The Dubai Financial Market reported an almost threefold jump in its third-quarter net income as trading value and the number of new investors rose.
Profit attributable to shareholders for the three months to the end of September climbed to Dh74.06 million ($20.18 million), from Dh25.64 million for the same period in 2022, the DFM said in a regulatory filing on Tuesday.
Trading commission fees for the June-September period jumped to Dh70.05 million, up from Dh41.08 million a year earlier.
Total income grew by more than 84 per cent on an annual basis to Dh137.91 million.
The rise in earnings underpins the bourse's “commitment to diversification and our forward-thinking initiatives to position DFM as the marketplace of choice for both investors and issuers”, its chairman Helal Al Marri said.
The DFM said its “notable increase” in the number of trades, overall trading value during the third quarter and influx of new investors reinforces Dubai’s position as a global financial centre.
The robust operational performance also drove the DFM’s net income for the first nine months to Dh186.2 million, up 109 per cent year on year.
The DFM’s total consolidated revenue increased by 48 per cent on an annual basis to Dh351.8 million, driven by Dh214.2 million in operating income and Dh137.6 million in investment returns and other income.
Total expenses during the first nine months climbed to Dh165.6 million, compared to Dh148.8 million during the same period of 2022.
The DFM, Dubai's main bourse, unveiled plans in 2021 to boost its size to Dh3 trillion and list 10 state-owned companies.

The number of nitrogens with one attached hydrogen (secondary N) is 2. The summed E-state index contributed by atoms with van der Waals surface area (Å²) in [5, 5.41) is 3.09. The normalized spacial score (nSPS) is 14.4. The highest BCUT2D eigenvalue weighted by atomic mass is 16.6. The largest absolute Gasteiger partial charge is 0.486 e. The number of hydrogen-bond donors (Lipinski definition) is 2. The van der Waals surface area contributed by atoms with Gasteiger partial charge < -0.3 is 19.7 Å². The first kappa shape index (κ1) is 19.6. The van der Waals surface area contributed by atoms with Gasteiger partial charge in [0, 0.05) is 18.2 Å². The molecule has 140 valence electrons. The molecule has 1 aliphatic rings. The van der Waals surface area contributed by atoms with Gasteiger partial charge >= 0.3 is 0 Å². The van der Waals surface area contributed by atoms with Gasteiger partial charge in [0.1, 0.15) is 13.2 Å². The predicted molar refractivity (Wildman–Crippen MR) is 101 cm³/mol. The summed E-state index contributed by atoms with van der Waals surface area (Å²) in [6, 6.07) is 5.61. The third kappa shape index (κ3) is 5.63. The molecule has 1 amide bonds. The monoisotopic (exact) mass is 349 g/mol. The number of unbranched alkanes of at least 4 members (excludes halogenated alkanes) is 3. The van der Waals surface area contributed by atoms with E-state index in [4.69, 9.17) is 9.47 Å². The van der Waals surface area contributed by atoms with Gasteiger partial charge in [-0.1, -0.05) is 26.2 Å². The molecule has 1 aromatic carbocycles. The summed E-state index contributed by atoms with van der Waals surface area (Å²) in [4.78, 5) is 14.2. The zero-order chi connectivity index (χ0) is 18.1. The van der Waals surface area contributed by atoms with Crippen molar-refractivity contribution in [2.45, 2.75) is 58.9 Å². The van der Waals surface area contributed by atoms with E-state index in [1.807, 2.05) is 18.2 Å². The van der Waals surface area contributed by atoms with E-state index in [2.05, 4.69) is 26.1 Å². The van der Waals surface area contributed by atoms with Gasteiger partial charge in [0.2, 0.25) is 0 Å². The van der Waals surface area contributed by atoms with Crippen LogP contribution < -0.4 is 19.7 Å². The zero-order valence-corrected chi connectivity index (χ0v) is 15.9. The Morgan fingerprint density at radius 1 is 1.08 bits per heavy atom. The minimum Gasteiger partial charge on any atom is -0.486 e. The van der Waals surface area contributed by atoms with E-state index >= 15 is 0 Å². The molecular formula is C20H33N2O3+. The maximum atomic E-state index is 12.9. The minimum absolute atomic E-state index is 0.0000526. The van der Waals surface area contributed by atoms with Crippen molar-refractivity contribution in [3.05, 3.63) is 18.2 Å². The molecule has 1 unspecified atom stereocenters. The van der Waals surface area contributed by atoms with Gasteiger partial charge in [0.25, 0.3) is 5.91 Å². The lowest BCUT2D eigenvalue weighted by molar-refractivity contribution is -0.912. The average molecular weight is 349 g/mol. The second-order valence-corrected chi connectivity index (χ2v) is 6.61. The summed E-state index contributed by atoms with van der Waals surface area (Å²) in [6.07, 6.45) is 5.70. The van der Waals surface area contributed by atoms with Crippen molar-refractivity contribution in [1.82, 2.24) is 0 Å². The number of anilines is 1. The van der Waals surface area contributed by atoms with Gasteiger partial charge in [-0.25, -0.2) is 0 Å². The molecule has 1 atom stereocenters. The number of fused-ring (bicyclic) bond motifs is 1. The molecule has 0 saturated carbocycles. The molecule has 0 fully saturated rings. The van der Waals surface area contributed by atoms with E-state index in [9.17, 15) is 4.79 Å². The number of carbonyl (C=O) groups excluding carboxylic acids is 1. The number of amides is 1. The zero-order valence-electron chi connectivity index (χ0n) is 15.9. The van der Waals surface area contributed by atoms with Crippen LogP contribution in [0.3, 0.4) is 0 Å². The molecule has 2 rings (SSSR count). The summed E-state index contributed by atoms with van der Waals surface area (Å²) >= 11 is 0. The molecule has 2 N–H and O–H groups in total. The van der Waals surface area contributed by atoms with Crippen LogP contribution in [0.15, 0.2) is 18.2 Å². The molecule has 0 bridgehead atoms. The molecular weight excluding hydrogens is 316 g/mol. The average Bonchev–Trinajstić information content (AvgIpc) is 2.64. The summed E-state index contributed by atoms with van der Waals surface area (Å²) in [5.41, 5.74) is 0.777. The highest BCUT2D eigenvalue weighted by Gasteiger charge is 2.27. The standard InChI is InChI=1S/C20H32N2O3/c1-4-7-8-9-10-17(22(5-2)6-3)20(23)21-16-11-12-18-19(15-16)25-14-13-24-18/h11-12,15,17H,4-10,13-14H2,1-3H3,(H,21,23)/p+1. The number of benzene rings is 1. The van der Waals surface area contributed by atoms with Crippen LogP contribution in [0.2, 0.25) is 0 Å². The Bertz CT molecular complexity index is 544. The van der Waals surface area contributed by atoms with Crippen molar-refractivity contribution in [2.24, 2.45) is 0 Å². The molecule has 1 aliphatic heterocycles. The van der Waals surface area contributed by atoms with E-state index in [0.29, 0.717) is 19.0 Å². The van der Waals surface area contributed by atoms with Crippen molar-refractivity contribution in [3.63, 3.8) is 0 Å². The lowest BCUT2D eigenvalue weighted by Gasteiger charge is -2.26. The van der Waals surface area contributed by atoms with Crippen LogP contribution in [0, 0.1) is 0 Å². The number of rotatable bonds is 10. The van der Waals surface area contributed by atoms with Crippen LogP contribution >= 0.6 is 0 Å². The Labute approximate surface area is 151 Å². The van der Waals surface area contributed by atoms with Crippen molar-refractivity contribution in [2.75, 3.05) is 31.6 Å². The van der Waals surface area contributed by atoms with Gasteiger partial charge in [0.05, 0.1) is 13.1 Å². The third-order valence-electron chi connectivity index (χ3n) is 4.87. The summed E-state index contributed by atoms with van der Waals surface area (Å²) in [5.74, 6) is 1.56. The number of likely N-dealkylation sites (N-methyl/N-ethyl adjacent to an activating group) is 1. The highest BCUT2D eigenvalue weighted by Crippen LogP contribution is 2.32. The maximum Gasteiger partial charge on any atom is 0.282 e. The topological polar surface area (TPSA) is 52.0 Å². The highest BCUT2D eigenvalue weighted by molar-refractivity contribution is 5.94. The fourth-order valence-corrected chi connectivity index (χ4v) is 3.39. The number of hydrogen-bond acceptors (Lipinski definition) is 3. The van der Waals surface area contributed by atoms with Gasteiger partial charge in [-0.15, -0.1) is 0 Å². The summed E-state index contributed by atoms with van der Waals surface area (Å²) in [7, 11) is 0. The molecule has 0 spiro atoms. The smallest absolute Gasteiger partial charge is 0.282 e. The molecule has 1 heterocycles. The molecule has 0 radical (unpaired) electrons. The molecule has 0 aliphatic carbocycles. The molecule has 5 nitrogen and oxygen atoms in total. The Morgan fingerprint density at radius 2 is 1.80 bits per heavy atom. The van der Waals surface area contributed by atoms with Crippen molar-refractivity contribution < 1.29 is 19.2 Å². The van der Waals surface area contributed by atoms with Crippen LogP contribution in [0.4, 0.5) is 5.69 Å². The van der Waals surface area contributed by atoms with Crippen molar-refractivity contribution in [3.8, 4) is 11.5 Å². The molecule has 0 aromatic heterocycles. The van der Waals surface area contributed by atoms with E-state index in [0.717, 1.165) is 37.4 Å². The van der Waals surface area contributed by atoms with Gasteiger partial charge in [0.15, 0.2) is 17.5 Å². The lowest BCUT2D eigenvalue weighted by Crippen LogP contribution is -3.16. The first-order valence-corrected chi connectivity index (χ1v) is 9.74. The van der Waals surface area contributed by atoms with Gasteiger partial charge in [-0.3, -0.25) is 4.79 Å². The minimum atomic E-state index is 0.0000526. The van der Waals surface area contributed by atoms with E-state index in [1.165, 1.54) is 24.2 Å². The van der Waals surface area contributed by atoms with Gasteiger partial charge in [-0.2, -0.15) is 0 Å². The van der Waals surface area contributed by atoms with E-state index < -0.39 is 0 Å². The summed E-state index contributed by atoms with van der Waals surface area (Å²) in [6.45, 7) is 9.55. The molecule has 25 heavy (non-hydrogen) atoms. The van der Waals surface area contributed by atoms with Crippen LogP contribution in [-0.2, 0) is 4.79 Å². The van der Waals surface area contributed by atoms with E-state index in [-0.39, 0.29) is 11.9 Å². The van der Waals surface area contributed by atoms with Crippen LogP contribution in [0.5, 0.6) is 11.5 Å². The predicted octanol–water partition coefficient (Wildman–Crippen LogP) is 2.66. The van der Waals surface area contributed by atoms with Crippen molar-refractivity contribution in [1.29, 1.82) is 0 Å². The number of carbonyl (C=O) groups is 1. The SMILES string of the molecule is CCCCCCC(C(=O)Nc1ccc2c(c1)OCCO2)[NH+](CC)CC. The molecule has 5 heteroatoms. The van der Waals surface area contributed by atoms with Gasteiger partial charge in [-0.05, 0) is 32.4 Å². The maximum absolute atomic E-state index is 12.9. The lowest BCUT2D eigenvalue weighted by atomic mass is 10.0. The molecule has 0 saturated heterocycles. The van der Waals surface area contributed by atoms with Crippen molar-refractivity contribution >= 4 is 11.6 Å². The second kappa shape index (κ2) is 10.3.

It also announced a Dh2 billion market-maker fund at the time to encourage the listing of more private companies from sectors such as energy, logistics and retail.
Several state-owned enterprises including utility Dubai Electricity and Water Authority, traffic toll operator Salik and free zone holding company Tecom have already listed their shares on the bourse.
Dubai-based family-owned company Al Ansari Financial Services also listed on the bourse this year.
The DFM's market capitalisation rose at the end of September to Dh697 billion, up from Dh576 billion in the same period in 2022.
The financial sector accounted for 41 per cent of the market capitalisation while utilities, real estate, industrials and communication services accounted for 23 per cent, 17 per cent, 14 per cent and 3 per cent, respectively, with others such as consumer staples making up the rest.
“With a significant increase in our trade numbers, expanding sector diversity and a surge in new investors, [the] DFM is well positioned to continue driving growth and innovation in the global financial landscape,” said Hamed Ali, chief executive of the DFM and Nasdaq Dubai.
“Our commitment to expanding our product verticals with the introduction of new asset classes, onboarding of digital brokers … and the launch of innovative programmes such as the IPO Accelerator underscores our dedication to strengthening the overall financial ecosystem.’’
The DFM said that the number of trades during the first nine months of the year rose to 1.43 million, a 37 per cent annual increase in trading activity.
Trading value rose by 13 per cent, year on year, to Dh78 billion as it attracted 35,357 new investors – 72 per cent of which were foreign investors – boosting the investor base to more than a million.